Gypsy jazz to flavor an afternoon of silent classics at Silvermine
Gypsy jazz: Hot Club of San Francisco flavors silent-film classics at Silvermine
Updated 3:32 pm, Friday, April 20, 2012
After many years of strumming the strings, Paul Mehling may have gained a certain mastery over his guitar, but he knew his talent would only go so far when it came to mixing music and the movies.
"It's really hard to create a film score," he said, during a recent telephone interview from San Francisco, where he lives. Among the challenges, he said, is playing to the mood of the piece, rather than simply synching the music to the action.
So, he decided to start small, bringing in some of the other members of the Hot Club of San Francisco, an ensemble of musicians he leads that celebrates and performs the music of gypsy jazz, to work on compositions for a handful of short, silent films.
The end result is "Cinema Vivant," a program the group is expected to bring to the Silvermine Arts Center in New Canaan on Sunday, April 22.
"This is our second film program," said Mehling, who was initially inspired to try his hand at such a project when attending the San Francisco Silent Film Festival. The first one "worked so well that we decided to put together a new film show."
"Cinema Vivant" represents a diverse selection of silent shorts, yet it is unified by the theme of animation, he said.
One can see works by one of the pioneers of early stop-action animation, Ladislaw Starewicz, in "The Cameraman's Revenge," which focuses on the infidelity of a pair of married beetles, and "The Mascot," a tale about lost toys.
The third film, "There It Is," created by the early 1900s American filmmaker Charley Bowers, combines animation with live action. It comically tells the tale of a mystery, as investigated by Scotland Yard.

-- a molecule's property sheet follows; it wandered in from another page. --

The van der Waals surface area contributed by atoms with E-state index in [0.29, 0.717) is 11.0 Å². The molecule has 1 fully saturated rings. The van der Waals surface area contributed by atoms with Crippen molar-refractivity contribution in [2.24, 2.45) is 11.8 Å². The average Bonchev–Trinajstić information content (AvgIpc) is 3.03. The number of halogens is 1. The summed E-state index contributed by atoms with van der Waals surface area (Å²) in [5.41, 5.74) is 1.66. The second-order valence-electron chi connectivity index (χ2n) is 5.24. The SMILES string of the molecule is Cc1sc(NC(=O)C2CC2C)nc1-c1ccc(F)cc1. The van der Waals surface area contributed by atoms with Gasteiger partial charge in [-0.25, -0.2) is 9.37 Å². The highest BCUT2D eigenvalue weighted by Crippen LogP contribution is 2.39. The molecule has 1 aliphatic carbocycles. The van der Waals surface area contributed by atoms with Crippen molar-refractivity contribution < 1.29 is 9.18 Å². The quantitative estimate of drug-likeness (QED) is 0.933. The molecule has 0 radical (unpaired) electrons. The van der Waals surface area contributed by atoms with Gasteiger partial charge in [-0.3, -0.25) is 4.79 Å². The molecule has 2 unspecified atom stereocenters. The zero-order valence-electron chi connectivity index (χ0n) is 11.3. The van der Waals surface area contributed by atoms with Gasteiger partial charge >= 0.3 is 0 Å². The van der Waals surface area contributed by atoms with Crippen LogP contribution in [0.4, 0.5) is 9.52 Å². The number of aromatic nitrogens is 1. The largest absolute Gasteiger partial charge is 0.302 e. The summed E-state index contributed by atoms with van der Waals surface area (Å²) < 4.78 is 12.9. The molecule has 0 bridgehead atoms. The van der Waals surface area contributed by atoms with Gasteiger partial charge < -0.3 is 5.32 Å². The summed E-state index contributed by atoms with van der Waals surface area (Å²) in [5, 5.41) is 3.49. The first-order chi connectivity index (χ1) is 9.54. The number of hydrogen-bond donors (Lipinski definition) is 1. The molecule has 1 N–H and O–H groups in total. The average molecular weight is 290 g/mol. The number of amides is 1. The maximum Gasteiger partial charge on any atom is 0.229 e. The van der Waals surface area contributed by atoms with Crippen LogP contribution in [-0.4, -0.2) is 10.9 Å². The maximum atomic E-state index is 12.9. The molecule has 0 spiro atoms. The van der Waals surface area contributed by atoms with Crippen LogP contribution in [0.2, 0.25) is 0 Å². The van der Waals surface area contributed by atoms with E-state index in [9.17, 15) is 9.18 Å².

"We found these films to have fairly long moods that we can sustain with a single piece of music," said Mehling, who added that the score also leaves room for improvisation.
Improvisation, of course, is an important component of jazz, which in the case of the Hot Club of San Francisco, is the kind of jazz that has come to be known as gypsy jazz.
Born out of the talent of gypsy jazz guitarists, such as Django Reinhardt, who were working in France in the 1920s and '30s, the style blended the multicultural influences of gypsy music with American jazz and swing. When Reinhardt teamed with violinist Stephane Grappelli, the duo created one of the best-known groups of the genre, the Quintet of the Hot Club of France.
When asked to define what makes the gypsy jazz sound unique from other genres, Mehling noted that it is more about "evoking a visceral response from the listener.
"There is a beauty in technique for technique sake, but when the technique serves the music ...," Mehling said, pausing. "We want you to feel (the music) in your heart or in your stomach."
There are many musicians and "Hot Clubs" around the world who are keeping up the tradition of gypsy jazz, mining the established repertoire, even as new compositions are created for today's generation of fans.
"It is a fine line to keep true to the tradition, but bring the music forward for modern ears," Mehling said.
Mehling, who has been playing the guitar since he was 6, established the Hot Club of San Francisco about 22 years ago, and has played with a number of different musicians over the years. The recent lineup, however, has been in place for about seven years.
Although the group will be facing a modern audience with modern sensibilities, Mehling said the response to these kind of shows have been very enthusiastic.
"When something is good, it is always good," he said.
As for gypsy jazz, Mehling said he has seen a steady uptick in interest over the years. As for the reasons, he said there could be many. For the past 15 years, he has been putting on instructional videos on how to play in the style, which he said might have something to do with it.
He added that every couple of years there is a cultural confluence that puts the spotlight back on this kind of music. For instance Woody Allen's Oscar-winning 2011 movie "Midnight in Paris," featured a gypsy jazz-inspired score, and even Martin Scorsese's movie "Hugo" contains a little flavor of this sound.
"This is a good time for us," Mehling said.
Silvermine Arts Center, 1037 Silvermine Road, New Canaan. Sunday, April 22, 4 p.m. $20 nonmembers, $15 members. Reservations suggested. 203-966-9700, ext. 22; www.silvermineart.org.